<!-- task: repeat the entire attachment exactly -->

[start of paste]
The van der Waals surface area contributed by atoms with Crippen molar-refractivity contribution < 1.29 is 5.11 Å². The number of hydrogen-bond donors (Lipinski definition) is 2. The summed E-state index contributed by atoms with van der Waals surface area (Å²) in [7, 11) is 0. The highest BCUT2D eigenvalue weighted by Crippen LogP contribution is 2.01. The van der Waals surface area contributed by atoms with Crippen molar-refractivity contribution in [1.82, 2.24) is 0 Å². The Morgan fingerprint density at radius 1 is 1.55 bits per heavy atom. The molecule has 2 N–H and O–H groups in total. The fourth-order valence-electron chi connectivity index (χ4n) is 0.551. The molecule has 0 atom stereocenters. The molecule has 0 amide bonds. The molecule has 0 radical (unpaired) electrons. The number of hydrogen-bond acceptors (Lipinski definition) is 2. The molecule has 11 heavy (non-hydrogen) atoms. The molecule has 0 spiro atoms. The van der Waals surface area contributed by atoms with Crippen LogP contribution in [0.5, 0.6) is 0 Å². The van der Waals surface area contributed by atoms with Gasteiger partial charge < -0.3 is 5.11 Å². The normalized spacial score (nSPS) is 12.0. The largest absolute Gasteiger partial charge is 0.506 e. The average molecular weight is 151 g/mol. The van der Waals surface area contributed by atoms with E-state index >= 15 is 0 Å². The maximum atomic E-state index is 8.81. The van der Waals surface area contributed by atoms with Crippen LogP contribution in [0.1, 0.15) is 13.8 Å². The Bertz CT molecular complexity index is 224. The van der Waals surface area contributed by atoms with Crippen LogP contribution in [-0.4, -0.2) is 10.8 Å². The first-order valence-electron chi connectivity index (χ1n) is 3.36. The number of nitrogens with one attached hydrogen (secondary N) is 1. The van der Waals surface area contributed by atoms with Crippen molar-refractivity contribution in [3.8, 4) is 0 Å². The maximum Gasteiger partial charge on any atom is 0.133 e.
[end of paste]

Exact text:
The van der Waals surface area contributed by atoms with Crippen molar-refractivity contribution < 1.29 is 5.11 Å². The number of hydrogen-bond donors (Lipinski definition) is 2. The summed E-state index contributed by atoms with van der Waals surface area (Å²) in [7, 11) is 0. The highest BCUT2D eigenvalue weighted by Crippen LogP contribution is 2.01. The van der Waals surface area contributed by atoms with Crippen molar-refractivity contribution in [1.82, 2.24) is 0 Å². The Morgan fingerprint density at radius 1 is 1.55 bits per heavy atom. The molecule has 2 N–H and O–H groups in total. The fourth-order valence-electron chi connectivity index (χ4n) is 0.551. The molecule has 0 atom stereocenters. The molecule has 0 amide bonds. The molecule has 0 radical (unpaired) electrons. The number of hydrogen-bond acceptors (Lipinski definition) is 2. The molecule has 11 heavy (non-hydrogen) atoms. The molecule has 0 spiro atoms. The van der Waals surface area contributed by atoms with Crippen LogP contribution in [0.5, 0.6) is 0 Å². The van der Waals surface area contributed by atoms with Gasteiger partial charge < -0.3 is 5.11 Å². The normalized spacial score (nSPS) is 12.0. The largest absolute Gasteiger partial charge is 0.506 e. The average molecular weight is 151 g/mol. The van der Waals surface area contributed by atoms with E-state index >= 15 is 0 Å². The maximum atomic E-state index is 8.81. The van der Waals surface area contributed by atoms with Crippen LogP contribution in [0.1, 0.15) is 13.8 Å². The Bertz CT molecular complexity index is 224. The van der Waals surface area contributed by atoms with Crippen LogP contribution in [-0.4, -0.2) is 10.8 Å². The first-order valence-electron chi connectivity index (χ1n) is 3.36. The number of nitrogens with one attached hydrogen (secondary N) is 1. The van der Waals surface area contributed by atoms with Crippen molar-refractivity contribution in [3.8, 4) is 0 Å². The maximum Gasteiger partial charge on any atom is 0.133 e.